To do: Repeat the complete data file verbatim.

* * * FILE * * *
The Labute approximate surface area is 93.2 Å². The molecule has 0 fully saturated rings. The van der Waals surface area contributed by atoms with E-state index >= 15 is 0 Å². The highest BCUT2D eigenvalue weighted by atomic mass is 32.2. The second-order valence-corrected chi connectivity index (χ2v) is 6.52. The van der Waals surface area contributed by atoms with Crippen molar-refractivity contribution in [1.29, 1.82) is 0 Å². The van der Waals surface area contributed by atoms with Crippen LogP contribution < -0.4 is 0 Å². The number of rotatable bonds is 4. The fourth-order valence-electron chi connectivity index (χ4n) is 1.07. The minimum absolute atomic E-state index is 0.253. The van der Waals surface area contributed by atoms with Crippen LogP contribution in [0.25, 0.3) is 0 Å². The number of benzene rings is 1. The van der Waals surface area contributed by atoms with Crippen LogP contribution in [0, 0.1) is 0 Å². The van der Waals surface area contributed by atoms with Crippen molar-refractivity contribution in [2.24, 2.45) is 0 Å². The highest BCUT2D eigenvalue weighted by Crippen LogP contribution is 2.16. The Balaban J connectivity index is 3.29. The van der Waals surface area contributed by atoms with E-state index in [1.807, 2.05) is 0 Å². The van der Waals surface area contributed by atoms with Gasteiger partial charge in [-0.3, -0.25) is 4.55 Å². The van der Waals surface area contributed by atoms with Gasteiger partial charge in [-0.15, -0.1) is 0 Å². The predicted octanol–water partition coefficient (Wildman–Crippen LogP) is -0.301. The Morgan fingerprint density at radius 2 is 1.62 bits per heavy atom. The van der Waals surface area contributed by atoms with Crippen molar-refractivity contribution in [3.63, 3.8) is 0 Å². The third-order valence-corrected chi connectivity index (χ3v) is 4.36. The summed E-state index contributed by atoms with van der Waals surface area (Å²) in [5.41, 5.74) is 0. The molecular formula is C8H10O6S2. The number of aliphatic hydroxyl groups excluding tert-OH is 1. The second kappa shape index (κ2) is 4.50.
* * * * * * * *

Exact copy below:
The Labute approximate surface area is 93.2 Å². The molecule has 0 fully saturated rings. The van der Waals surface area contributed by atoms with E-state index >= 15 is 0 Å². The highest BCUT2D eigenvalue weighted by atomic mass is 32.2. The second-order valence-corrected chi connectivity index (χ2v) is 6.52. The van der Waals surface area contributed by atoms with Crippen molar-refractivity contribution in [1.29, 1.82) is 0 Å². The van der Waals surface area contributed by atoms with Crippen LogP contribution < -0.4 is 0 Å². The number of rotatable bonds is 4. The fourth-order valence-electron chi connectivity index (χ4n) is 1.07. The minimum absolute atomic E-state index is 0.253. The van der Waals surface area contributed by atoms with Crippen LogP contribution in [0.25, 0.3) is 0 Å². The number of benzene rings is 1. The van der Waals surface area contributed by atoms with Crippen LogP contribution in [0, 0.1) is 0 Å². The van der Waals surface area contributed by atoms with Crippen molar-refractivity contribution in [2.24, 2.45) is 0 Å². The highest BCUT2D eigenvalue weighted by Crippen LogP contribution is 2.16. The Balaban J connectivity index is 3.29. The van der Waals surface area contributed by atoms with E-state index in [1.807, 2.05) is 0 Å². The van der Waals surface area contributed by atoms with Gasteiger partial charge in [-0.3, -0.25) is 4.55 Å². The van der Waals surface area contributed by atoms with Gasteiger partial charge in [-0.15, -0.1) is 0 Å². The predicted octanol–water partition coefficient (Wildman–Crippen LogP) is -0.301. The Morgan fingerprint density at radius 2 is 1.62 bits per heavy atom. The van der Waals surface area contributed by atoms with Crippen molar-refractivity contribution in [3.63, 3.8) is 0 Å². The third-order valence-corrected chi connectivity index (χ3v) is 4.36. The summed E-state index contributed by atoms with van der Waals surface area (Å²) in [5.41, 5.74) is 0. The molecular formula is C8H10O6S2. The number of aliphatic hydroxyl groups excluding tert-OH is 1. The second kappa shape index (κ2) is 4.50.